Congo made use of home advantage to book their place at a FIFA world finals for only the third time, finishing winners of the African youth championship in February. It was the fruit of massive toil by the country that had staked much prestige on the successful hosting of the event as well as the success of their juniors on the field of play. Employing French coach Eddie Hudanski at the start of 2005 allowed Congo to put the machinery together to achieve their objective and, in a rare display of consistency for African football, came storming through to qualify for the FIFA U-20 World Cup in Canada.
Congo's previous appearances at FIFA finals were at U-17 level at the first world championship in China in 1985 and again in Italy in 1991.
As hosts of the bi-annual African youth championship, Congo did not need to navigate the tricky preliminary phase, incorporated instead into the final eight-team field for the tournament hosted in Brazzaville and Pointe Noire. The Congolese needed to finish in the top two of their opening round group to achieve their objective of qualifying for the FIFA U-20 World Cup and started brightly after a nervous opening spell to beat Cote d'Ivoire 2-0 in their opening game at the Stade Massamba-Debat in the capital. Fabrice Nguessi Ondama, who would go on to be named the tournament's top player, scored both goals. But a last-minute goal allowed Gambia to beat the hosts in the second match, meaning Congo and Burkina Faso went into their final game both needing to win to progress to Canada. In the end, a penalty from Franchel Ibarra settled the clash in Congo's favour and handed them a ticket to Canada. Freed of the burden of qualifying for the FIFA U-20 World Cup, Congo then went on to beat Zambia in their semi-final in Pointe Noire and Ibarra scored the only goal of the final against a heavily fancied Nigerian side.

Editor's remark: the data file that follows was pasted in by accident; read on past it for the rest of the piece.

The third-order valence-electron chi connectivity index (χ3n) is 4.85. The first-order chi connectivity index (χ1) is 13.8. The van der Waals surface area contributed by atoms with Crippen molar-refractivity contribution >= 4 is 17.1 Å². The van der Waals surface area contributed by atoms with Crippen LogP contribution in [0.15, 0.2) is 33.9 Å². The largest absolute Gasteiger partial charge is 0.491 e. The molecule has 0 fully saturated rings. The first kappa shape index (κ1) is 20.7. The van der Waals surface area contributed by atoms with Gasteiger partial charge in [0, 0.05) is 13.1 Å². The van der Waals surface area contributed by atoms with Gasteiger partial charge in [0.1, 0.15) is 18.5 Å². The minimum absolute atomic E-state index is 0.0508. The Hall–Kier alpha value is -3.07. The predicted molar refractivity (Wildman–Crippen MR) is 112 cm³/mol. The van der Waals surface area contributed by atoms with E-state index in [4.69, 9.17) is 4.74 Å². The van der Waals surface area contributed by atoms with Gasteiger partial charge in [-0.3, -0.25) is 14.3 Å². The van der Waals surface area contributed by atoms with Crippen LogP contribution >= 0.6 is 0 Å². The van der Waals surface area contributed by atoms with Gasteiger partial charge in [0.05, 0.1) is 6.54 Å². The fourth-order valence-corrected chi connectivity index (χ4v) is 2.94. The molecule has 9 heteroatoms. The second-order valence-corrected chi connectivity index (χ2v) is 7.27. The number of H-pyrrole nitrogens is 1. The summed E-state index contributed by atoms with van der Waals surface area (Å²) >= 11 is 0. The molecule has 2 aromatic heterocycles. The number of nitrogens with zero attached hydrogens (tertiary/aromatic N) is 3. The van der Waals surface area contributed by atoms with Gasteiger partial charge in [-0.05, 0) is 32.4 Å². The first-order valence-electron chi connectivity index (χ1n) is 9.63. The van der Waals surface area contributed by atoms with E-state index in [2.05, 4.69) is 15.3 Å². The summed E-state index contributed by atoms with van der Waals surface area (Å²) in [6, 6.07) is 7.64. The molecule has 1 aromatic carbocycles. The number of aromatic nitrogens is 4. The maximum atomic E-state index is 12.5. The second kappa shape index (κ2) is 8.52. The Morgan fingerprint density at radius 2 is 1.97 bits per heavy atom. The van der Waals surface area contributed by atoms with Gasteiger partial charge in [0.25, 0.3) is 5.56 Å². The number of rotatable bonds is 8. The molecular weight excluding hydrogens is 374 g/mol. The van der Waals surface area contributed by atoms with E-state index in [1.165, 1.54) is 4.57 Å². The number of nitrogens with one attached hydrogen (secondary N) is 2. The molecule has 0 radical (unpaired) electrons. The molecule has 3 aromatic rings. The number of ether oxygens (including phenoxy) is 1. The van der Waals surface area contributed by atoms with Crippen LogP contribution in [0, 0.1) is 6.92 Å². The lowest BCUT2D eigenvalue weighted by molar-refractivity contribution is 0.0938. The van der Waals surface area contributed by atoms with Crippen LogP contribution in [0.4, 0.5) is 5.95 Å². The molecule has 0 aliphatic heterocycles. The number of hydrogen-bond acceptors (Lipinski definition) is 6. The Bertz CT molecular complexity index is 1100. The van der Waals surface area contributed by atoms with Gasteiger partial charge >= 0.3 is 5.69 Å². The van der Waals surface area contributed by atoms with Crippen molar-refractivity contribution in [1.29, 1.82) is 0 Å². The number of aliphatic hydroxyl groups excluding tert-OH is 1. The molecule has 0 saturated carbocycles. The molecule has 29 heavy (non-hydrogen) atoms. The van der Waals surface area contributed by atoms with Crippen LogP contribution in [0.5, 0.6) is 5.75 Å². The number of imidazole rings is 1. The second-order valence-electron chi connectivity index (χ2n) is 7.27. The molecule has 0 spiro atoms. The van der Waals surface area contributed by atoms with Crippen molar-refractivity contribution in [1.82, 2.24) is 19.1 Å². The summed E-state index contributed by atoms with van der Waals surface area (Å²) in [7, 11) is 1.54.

Eddie Hudanski was handpicked to run the Congo's preparations for the African Youth Championship more than two years before the event. He was recommended after Congo's head of state Denis Sassou Nguesso had solicited the help of Auxerre's vice president Gerard Bourgoin. Hudanski had previously worked at the Kadji Sport Academy in Cameroon, where Barcelona's Samuel Eto'o started his formidable career, and in China for three years, gaining experience in the footballing 'third world'. Hudanski is also a former coach of French club Limoges Foot 97, where he was in charge from 1990 to 1997, and helped found the youth academy at Laval in his native country.
Fabrice Nguessi Ondama was named the best player of the African youth championship in Congo in January and February. His two goals in the opening game set Congo on their way and attested to the prowess he had shown in the Congolese championship the previous year in the colours of La Mancha. Ondama is now on the brink of a call-up to the full national side where Congo are hopeful of winning a place at the 2008 African Nations Cup finals in Ghana.